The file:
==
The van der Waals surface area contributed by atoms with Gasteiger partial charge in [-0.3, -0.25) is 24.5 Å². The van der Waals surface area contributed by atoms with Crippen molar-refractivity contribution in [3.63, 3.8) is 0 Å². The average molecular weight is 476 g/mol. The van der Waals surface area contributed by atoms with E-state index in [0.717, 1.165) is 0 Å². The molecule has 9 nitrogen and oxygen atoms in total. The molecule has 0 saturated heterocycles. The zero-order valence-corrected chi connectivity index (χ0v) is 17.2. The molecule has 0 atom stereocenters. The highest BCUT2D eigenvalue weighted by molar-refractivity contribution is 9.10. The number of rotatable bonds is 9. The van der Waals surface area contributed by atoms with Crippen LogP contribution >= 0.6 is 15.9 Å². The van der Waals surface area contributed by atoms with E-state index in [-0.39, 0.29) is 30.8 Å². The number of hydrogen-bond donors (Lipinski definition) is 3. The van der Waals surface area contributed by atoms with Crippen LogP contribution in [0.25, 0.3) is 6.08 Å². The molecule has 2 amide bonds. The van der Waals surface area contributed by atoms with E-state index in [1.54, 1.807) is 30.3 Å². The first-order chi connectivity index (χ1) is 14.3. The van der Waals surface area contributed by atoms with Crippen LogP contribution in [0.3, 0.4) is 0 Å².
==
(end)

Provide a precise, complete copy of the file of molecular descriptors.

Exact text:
The van der Waals surface area contributed by atoms with Gasteiger partial charge in [-0.3, -0.25) is 24.5 Å². The van der Waals surface area contributed by atoms with Crippen molar-refractivity contribution in [3.63, 3.8) is 0 Å². The average molecular weight is 476 g/mol. The van der Waals surface area contributed by atoms with E-state index in [0.717, 1.165) is 0 Å². The molecule has 9 nitrogen and oxygen atoms in total. The molecule has 0 saturated heterocycles. The zero-order valence-corrected chi connectivity index (χ0v) is 17.2. The molecule has 0 atom stereocenters. The highest BCUT2D eigenvalue weighted by molar-refractivity contribution is 9.10. The number of rotatable bonds is 9. The van der Waals surface area contributed by atoms with Crippen LogP contribution >= 0.6 is 15.9 Å². The van der Waals surface area contributed by atoms with E-state index in [-0.39, 0.29) is 30.8 Å². The number of hydrogen-bond donors (Lipinski definition) is 3. The van der Waals surface area contributed by atoms with Crippen LogP contribution in [0.25, 0.3) is 6.08 Å². The molecule has 2 amide bonds. The van der Waals surface area contributed by atoms with E-state index in [1.54, 1.807) is 30.3 Å². The first-order chi connectivity index (χ1) is 14.3. The van der Waals surface area contributed by atoms with Crippen LogP contribution in [0.3, 0.4) is 0 Å².